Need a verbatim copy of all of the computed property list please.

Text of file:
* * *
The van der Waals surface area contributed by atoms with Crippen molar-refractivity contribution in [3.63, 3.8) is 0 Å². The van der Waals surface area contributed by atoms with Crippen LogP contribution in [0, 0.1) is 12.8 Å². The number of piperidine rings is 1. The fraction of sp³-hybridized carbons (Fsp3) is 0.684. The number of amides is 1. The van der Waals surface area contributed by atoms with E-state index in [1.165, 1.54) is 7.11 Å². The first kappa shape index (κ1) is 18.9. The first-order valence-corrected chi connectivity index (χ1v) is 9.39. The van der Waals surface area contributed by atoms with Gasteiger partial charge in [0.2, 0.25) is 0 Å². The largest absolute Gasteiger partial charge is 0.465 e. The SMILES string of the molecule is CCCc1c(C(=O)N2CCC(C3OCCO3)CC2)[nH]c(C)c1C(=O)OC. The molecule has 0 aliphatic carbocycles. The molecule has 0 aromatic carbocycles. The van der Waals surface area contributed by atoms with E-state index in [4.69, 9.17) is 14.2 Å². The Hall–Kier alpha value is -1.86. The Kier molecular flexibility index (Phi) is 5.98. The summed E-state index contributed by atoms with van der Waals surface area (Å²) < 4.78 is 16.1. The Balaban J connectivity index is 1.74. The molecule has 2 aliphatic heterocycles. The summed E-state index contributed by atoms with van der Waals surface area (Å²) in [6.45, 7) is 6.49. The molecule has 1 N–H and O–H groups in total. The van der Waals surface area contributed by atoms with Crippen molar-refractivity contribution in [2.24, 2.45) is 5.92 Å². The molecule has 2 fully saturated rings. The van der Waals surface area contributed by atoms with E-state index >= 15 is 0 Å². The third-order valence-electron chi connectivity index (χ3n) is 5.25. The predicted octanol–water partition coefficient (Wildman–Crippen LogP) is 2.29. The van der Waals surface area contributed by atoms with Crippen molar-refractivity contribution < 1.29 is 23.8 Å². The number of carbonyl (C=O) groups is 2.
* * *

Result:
The van der Waals surface area contributed by atoms with Crippen molar-refractivity contribution in [3.63, 3.8) is 0 Å². The van der Waals surface area contributed by atoms with Crippen LogP contribution in [0, 0.1) is 12.8 Å². The number of piperidine rings is 1. The fraction of sp³-hybridized carbons (Fsp3) is 0.684. The number of amides is 1. The van der Waals surface area contributed by atoms with E-state index in [1.165, 1.54) is 7.11 Å². The first kappa shape index (κ1) is 18.9. The first-order valence-corrected chi connectivity index (χ1v) is 9.39. The van der Waals surface area contributed by atoms with Gasteiger partial charge in [0.2, 0.25) is 0 Å². The largest absolute Gasteiger partial charge is 0.465 e. The SMILES string of the molecule is CCCc1c(C(=O)N2CCC(C3OCCO3)CC2)[nH]c(C)c1C(=O)OC. The molecule has 0 aliphatic carbocycles. The molecule has 0 aromatic carbocycles. The van der Waals surface area contributed by atoms with E-state index in [4.69, 9.17) is 14.2 Å². The Hall–Kier alpha value is -1.86. The Kier molecular flexibility index (Phi) is 5.98. The summed E-state index contributed by atoms with van der Waals surface area (Å²) < 4.78 is 16.1. The Balaban J connectivity index is 1.74. The molecule has 2 aliphatic heterocycles. The summed E-state index contributed by atoms with van der Waals surface area (Å²) in [6.45, 7) is 6.49. The molecule has 1 N–H and O–H groups in total. The van der Waals surface area contributed by atoms with Crippen molar-refractivity contribution in [2.24, 2.45) is 5.92 Å². The molecule has 2 fully saturated rings. The van der Waals surface area contributed by atoms with E-state index >= 15 is 0 Å². The third-order valence-electron chi connectivity index (χ3n) is 5.25. The predicted octanol–water partition coefficient (Wildman–Crippen LogP) is 2.29. The van der Waals surface area contributed by atoms with Crippen molar-refractivity contribution < 1.29 is 23.8 Å². The number of carbonyl (C=O) groups is 2.